You have a lot to learn if you think Class 2 means trails


I didn't say that but considering what can often pass as class 2 I think most steep switch backing trails with high check dams could easily qualify as class 2. As I said classes can range quite greatly. Class 3 for example can be a nice boulder climb or a verticle climb such as the short section of Mt. Williamson that is class 3.

I disagree completely about being able to do this hike later because for one I think the chance of me living to be 60 is non existent. I am amazed to be alive today and I am 26. And if by some literal miracle i lived to be 60 I doubt I would be able to handle a 1000 mile hike of this nature.


and it hasn't really been a healthy or productive thing to be talking about publically]


It's ok because I don't speak to people online to make friends anymore. I enjoy a good conversation about the Sierra because I don't know anyone that hikes in person. The only two people I can get into the backcountry aren't that into it.

I certainly don't discount the terrain or snow, that is why I came here to get information on it and if I can find none then the best thing to do is go find out for myself. After all every route in the Sierra had to be hiked the first time with no help at all.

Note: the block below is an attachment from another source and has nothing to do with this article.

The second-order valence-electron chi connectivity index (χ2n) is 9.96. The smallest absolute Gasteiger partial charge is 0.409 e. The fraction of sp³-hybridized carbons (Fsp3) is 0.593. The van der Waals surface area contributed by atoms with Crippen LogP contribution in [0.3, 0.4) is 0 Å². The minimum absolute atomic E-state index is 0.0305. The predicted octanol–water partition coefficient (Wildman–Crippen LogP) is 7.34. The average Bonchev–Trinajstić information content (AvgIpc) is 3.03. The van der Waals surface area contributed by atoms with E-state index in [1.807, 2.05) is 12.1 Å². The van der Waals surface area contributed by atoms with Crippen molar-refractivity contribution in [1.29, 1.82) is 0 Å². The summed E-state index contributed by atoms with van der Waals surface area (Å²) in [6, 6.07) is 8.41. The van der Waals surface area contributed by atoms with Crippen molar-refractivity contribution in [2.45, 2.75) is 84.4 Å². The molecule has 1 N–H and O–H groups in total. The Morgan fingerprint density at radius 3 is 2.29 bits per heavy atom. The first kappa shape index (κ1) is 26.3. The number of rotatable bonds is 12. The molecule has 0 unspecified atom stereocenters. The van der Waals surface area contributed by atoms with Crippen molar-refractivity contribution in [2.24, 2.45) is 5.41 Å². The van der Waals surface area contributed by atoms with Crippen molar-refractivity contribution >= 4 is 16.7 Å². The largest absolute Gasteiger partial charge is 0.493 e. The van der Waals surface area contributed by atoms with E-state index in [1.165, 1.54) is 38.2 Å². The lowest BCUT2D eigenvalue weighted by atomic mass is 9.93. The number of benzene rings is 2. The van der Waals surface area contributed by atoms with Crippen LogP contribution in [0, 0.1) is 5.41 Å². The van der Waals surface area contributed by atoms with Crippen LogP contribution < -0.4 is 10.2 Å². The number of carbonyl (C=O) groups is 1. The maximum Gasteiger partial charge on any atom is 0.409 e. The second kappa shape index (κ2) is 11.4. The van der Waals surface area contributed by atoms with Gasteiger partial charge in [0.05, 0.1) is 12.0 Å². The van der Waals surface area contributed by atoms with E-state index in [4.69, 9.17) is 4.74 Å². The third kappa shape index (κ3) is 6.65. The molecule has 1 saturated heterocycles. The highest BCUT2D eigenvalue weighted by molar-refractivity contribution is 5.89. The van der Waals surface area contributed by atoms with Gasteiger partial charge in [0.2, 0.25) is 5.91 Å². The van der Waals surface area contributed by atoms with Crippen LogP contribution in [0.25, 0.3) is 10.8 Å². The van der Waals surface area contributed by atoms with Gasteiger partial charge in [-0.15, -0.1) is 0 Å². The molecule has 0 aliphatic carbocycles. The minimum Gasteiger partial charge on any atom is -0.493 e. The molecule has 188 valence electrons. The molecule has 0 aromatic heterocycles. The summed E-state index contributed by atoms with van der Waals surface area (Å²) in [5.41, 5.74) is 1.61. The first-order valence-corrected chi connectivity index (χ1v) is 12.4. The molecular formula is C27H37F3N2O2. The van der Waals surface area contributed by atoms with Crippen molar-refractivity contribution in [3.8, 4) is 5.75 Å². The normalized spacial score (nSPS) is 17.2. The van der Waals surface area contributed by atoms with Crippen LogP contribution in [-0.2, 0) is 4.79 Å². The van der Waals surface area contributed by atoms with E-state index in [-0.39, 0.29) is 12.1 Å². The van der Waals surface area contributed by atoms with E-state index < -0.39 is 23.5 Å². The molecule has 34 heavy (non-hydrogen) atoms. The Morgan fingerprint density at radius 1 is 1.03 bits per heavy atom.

have you ever arrested yourself? Have you practiced arresting yourself?


I have not had the chance for practicing self arrest although I would like to. As for needing to do it in the backcountry I wouldn't say so. I've used it for glisading and I once was climbing down New Army Pass in early June while it still had tons of snow. I was climbing down a slope steep enough where I was only comfortable going down backwards. My leg then went through the snow next to a rock up to my knee and I fell backwards onto the slope. I had to use my ice axe to stop myself from going head first down the slope but it wasn't exactly a self arrest.

As for avalanche and rock falls that is another matter. Although reading the snow for avalanche danger is easy enough a rock fall is just bad luck IMO.

And yes I do admit I am not "that" experienced. I only started backpacking in 2006 and did not get into it heavy until 2008. I also do not drive so I cannot get into the mountains half as often as I would like.

I don't think the PCT logo should be used by only people in certain situations. I like to advocate for the trail to try and get more people out working on it since there are so few.

A further note on the snow pack though is I am of course going to monitor the melt as the dates get closer. There are many fine Sierra webcams to give me an idea of where it is at and if things are bad enough I will set back the trip by a little if I have to.